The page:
Reducing Mexico’s Carbon FootprintMon, 02/25/2019 - 17:04
Q: In what activities does Carbon Trust apply its consultancy services?
A: Carbon Trust has a long track record of working with various industries around the world, including the electricity industry. For a long time, in the UK we have focused on environmental responsibility which, over the past few years has been a target area for companies. Because that area is now relatively mature, the environmental component has become more straightforward as there are various methodologies and standards that can be employed nowadays. Our job is to evaluate our clients’ environmental-related data, identify a baseline and propose methodologies to motivate them to make their processes greener.
Q: What is your strategy while working with energy-related companies?
A: There are two different points of view when considering environmental and social responsibility. One is how these aspects are managed internally within the company to comply with regulation, and the other relies on how the company invests externally in its projects. One of Carbon Trust’s main activities is to help companies become qualified suppliers by taking the lead on environmental responsibility via renewable energy generation. To accomplish its goal, we first identify if our client can invest in renewable energy technologies. The next step is to determine the best financial mechanism for the project and explore if the company is eligible to issue green bonds, a CKD, a SERPI or any other relevant financial instrument. As companies usually work with long-term planning schemes, it becomes difficult to disrupt their strategy in the medium or short terms.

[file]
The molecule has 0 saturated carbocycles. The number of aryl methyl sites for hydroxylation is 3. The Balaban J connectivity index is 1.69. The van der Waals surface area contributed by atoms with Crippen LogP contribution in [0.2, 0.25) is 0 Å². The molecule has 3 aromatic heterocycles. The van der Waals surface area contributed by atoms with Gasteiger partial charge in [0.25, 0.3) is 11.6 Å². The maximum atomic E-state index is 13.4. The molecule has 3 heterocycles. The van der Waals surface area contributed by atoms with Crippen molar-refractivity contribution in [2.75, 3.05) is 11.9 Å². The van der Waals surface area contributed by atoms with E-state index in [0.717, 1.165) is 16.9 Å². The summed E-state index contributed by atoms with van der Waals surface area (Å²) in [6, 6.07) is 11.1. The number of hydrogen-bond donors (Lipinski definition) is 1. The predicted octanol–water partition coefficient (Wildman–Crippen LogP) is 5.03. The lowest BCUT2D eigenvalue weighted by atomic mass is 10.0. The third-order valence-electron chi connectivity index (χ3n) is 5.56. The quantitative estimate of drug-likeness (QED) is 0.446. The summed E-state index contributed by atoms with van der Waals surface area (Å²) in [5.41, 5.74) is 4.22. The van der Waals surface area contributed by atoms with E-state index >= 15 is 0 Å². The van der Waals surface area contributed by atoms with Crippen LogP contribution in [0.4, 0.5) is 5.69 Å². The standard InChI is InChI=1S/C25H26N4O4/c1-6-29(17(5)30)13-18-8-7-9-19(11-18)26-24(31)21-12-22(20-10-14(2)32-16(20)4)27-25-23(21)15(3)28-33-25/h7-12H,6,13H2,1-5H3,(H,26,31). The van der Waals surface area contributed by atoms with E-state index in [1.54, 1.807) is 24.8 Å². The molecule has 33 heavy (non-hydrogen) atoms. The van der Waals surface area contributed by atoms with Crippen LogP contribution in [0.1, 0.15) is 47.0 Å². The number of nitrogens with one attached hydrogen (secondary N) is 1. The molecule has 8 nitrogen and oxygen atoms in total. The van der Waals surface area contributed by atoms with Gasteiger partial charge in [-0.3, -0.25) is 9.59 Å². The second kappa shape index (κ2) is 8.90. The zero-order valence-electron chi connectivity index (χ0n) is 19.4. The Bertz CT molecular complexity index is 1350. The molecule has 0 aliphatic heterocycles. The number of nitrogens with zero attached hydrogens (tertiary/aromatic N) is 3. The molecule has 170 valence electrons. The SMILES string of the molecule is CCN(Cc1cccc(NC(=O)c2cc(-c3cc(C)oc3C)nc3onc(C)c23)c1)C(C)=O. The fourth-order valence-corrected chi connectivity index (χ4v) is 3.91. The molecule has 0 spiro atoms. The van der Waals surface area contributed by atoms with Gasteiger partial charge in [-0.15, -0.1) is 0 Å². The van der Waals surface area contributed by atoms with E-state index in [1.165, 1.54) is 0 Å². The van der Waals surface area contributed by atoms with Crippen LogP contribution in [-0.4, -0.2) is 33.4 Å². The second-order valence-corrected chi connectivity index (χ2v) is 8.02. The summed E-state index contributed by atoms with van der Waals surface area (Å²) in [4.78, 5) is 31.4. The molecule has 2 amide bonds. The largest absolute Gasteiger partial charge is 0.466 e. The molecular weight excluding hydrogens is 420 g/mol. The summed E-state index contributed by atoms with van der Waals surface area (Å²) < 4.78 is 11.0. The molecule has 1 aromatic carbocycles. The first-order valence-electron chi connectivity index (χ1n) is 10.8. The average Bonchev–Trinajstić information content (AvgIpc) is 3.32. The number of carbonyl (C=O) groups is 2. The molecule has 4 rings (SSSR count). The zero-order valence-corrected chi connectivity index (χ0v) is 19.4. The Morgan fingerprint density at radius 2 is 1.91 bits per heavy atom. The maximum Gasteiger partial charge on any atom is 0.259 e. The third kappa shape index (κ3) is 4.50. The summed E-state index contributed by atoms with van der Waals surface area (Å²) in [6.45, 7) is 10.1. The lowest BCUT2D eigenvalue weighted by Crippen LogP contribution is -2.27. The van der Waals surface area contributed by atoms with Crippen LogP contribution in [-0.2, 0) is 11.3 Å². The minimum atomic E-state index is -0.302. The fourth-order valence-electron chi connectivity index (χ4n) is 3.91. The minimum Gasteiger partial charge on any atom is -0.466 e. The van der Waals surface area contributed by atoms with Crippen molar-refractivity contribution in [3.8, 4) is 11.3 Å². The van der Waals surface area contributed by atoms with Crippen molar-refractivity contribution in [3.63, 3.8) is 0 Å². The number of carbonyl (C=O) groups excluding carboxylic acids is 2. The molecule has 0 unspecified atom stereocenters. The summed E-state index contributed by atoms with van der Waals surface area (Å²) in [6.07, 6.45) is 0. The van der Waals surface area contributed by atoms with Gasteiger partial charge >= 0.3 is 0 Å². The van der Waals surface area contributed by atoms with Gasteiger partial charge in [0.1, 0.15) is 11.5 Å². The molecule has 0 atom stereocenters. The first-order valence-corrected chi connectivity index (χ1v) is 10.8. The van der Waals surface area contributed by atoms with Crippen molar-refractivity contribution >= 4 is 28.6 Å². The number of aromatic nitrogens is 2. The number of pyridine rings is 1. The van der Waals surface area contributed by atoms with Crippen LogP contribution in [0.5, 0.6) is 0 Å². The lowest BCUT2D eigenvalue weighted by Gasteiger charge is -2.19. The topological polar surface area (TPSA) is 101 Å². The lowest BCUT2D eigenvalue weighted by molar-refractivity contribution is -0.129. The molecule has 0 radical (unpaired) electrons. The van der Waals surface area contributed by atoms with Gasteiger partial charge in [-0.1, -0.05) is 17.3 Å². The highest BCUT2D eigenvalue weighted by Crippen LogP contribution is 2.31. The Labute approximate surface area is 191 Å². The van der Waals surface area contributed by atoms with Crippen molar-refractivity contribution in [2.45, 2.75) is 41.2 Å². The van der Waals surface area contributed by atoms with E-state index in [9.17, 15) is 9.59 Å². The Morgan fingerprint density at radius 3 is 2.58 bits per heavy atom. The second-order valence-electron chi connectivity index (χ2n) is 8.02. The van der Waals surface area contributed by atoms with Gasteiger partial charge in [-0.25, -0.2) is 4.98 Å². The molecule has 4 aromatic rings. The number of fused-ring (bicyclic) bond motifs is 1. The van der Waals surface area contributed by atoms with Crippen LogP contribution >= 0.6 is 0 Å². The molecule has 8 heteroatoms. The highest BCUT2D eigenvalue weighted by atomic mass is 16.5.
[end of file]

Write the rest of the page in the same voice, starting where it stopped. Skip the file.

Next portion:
Q: What hurdles has Carbon Trust encountered while working with the Ministry of Finance and how have you solved them?
A: Carbon Trust works closely with municipalities and state governments in Mexico. These entities are not eligible to gather funds from international sources if they do not go through the Ministry of Finance first. This process is complicated as some states do not have the required qualifications for applying to these funds. Banks often see these entities as a considerable risk. Two years ago, while facilitating this financing process for a state government, we realized there were not too many instruments these entities could use for this purpose. It took us a year and a half to design a scheme in which banks were completely sure they would be paid by the state because of the existence of a fund that acts as a guarantee. In doing so, states do not have to use the Ministry of Finance as an intermediary anymore.
Q: How would you rate the advancement of the carbon market in Mexico?
A: The carbon market has two channels: the voluntary and the compliance market. The voluntary market is already established, but the main barrier is that there is no demand for carbon credits. A good example of this market is the aviation sector: when traveling by airplane, money can be donated for this purpose. Airlines place this profit in a fund with the objective of buying offsets for various projects.
The compliance market was enacted recently with the amendment to the General Climate Change Law that establishes the implementation of a carbon market. It works under the same concepts as the EU Emissions Trading System (ETS) or the Cap-and-Trade (C&T) in California. With this compliance market, the creation of a cap economy-wide will oblige companies to reduce their GHG emissions by providing market-based instruments or boosting innovation to achieve GHG emissions. In order to comply with the ETS/C&T, companies are obliged to submit annually a GHG inventory report to SEMARNAT under the National Emissions Register framework. This regulation is currently being modified to make sure the amendments of the General Climate Change Law are properly incorporated. The pilot market starts at the beginning of January 2019 and will last for three years. The full implementation of the carbon market in accordance with the Climate Change Law starts in 2021.